Compliance with California’s Privacy Laws & CalOPPA

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California has one of the strictest privacy laws in the United States. One such law, California’s Online Privacy Protection Act (“CalOPPA”), requires that any person or entity that owns or operates a commercial website or online service that collects personally identifiable information (“PII”) (discussed below) from California residents to have clearly visible and accessible privacy policies. These privacy policies must provide consumers notice on what type of PII the business collects and what the business does with the PII.

PII includes a consumer’s name; address; e-mail address; telephone number; social security number; and any other identifier that allows the physical or online contacting of a specific individual. If your business’s website has a contact form or email newsletter sign-up form – you are collecting PII.

To be compliant with CalOPPA, a privacy policy should include the following:

  • Identification of the categories of PII that are collected through the website or online service—and the categories of third parties that PII may be shared with (e.g., payment service vendors);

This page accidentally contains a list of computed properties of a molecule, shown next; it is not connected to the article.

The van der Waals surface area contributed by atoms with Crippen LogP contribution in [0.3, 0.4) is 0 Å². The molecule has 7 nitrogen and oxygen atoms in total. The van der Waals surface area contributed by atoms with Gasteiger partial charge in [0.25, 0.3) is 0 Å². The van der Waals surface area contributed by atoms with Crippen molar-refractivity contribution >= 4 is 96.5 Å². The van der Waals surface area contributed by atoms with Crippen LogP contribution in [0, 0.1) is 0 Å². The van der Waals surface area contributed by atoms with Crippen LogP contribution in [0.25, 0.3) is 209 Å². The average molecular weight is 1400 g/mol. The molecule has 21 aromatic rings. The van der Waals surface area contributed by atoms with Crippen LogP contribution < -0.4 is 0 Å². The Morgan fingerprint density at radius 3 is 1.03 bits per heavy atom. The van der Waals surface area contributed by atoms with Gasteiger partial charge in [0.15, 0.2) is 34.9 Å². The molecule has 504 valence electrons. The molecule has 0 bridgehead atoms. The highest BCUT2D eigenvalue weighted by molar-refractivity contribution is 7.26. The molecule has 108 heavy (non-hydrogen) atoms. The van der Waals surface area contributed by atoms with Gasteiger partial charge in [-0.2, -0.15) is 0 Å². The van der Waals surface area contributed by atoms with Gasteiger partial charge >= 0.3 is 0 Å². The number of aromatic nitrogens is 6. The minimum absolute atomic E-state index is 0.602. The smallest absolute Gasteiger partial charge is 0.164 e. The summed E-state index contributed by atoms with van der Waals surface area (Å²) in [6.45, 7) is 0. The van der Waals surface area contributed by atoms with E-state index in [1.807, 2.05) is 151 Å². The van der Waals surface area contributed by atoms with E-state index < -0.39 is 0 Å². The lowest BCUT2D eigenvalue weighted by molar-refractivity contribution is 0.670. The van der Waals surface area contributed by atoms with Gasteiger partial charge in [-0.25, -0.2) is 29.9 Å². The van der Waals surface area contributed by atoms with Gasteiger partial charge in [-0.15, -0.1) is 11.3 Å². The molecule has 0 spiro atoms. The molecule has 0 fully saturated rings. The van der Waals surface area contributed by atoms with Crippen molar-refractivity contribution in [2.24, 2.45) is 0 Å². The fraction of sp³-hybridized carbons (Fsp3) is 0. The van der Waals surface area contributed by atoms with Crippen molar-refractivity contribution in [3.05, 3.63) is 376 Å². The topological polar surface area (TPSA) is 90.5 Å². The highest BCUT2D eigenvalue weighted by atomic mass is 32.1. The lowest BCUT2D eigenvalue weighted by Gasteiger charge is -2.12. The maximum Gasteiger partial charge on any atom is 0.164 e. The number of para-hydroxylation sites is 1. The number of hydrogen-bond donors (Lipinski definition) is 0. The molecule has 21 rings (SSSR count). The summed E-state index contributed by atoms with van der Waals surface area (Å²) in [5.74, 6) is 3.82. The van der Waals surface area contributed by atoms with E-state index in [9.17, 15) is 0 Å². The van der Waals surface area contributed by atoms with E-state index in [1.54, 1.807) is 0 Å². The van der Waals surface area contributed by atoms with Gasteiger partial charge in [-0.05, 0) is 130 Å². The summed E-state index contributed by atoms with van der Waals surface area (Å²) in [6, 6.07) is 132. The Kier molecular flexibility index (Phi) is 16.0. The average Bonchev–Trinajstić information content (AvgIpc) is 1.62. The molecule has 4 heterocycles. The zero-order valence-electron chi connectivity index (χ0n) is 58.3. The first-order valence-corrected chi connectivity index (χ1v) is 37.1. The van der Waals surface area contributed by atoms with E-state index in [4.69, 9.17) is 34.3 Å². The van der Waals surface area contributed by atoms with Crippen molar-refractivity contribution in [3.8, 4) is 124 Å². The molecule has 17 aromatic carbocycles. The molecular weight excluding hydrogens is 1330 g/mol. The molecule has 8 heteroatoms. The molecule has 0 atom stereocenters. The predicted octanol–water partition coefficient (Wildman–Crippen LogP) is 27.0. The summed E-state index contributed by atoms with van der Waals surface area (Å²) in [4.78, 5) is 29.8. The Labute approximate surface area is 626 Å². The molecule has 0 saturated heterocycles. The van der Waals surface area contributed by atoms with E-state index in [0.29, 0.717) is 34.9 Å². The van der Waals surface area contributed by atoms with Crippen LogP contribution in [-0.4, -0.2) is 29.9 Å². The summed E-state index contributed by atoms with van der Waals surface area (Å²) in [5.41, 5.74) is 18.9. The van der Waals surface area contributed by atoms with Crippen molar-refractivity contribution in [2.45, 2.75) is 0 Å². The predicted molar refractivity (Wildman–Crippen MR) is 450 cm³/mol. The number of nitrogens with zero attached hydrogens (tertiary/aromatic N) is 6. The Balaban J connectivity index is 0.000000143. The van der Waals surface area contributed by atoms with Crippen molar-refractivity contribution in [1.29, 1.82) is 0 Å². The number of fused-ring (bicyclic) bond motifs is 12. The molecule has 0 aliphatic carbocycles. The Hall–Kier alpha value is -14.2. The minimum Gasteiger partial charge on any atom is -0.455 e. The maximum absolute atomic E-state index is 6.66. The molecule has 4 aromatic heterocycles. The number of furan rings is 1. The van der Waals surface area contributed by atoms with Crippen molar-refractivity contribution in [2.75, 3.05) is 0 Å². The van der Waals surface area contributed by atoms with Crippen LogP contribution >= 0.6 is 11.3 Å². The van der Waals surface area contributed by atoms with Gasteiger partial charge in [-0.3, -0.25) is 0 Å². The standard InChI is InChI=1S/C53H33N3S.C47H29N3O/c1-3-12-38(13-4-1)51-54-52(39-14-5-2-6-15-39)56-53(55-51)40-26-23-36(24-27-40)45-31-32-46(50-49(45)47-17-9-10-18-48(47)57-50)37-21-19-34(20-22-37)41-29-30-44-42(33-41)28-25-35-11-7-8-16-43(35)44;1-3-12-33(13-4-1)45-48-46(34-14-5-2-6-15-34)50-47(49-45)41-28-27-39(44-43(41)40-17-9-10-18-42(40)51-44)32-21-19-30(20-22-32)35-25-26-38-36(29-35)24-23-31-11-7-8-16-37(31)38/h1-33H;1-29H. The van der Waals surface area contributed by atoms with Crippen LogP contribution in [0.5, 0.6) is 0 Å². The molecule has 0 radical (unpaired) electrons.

• A clear explanation of how a consumer can review and request changes to any of their PII;
  • The process for notifying consumers of any changes to the privacy policy;
  • The effective date of the privacy policy;
  • Disclosure regarding a Do Not Track (“DNT”) request (discussed below); and
  • Details of third parties who collect PII through the website or app.

CalOPPA requires businesses to acknowledge whether they respect DNT settings by consumers. A DNT setting allows consumers to limit or prevent the collection of their PII across multiple sites. If your business does not honor DNT signals, we recommend that a business has a clause in its privacy policy to the effect that:

Most web browsers and some mobile operating systems and mobile applications include a Do Not Track ("DNT") feature or setting you can activate to signal your privacy preference not to have data about your online browsing activities monitored and collected. We do not currently respond to DNT browser signals or any other mechanism that automatically communicates your choice not to be tracked online as there is no uniform manner of recognizing or implementing DNT signals. Should this change, we will inform you in a revised version of this Privacy Policy.

CalOPPA is enforced by the California Attorney General, who can impose a penalty of $2,500 per violation for failure to comply.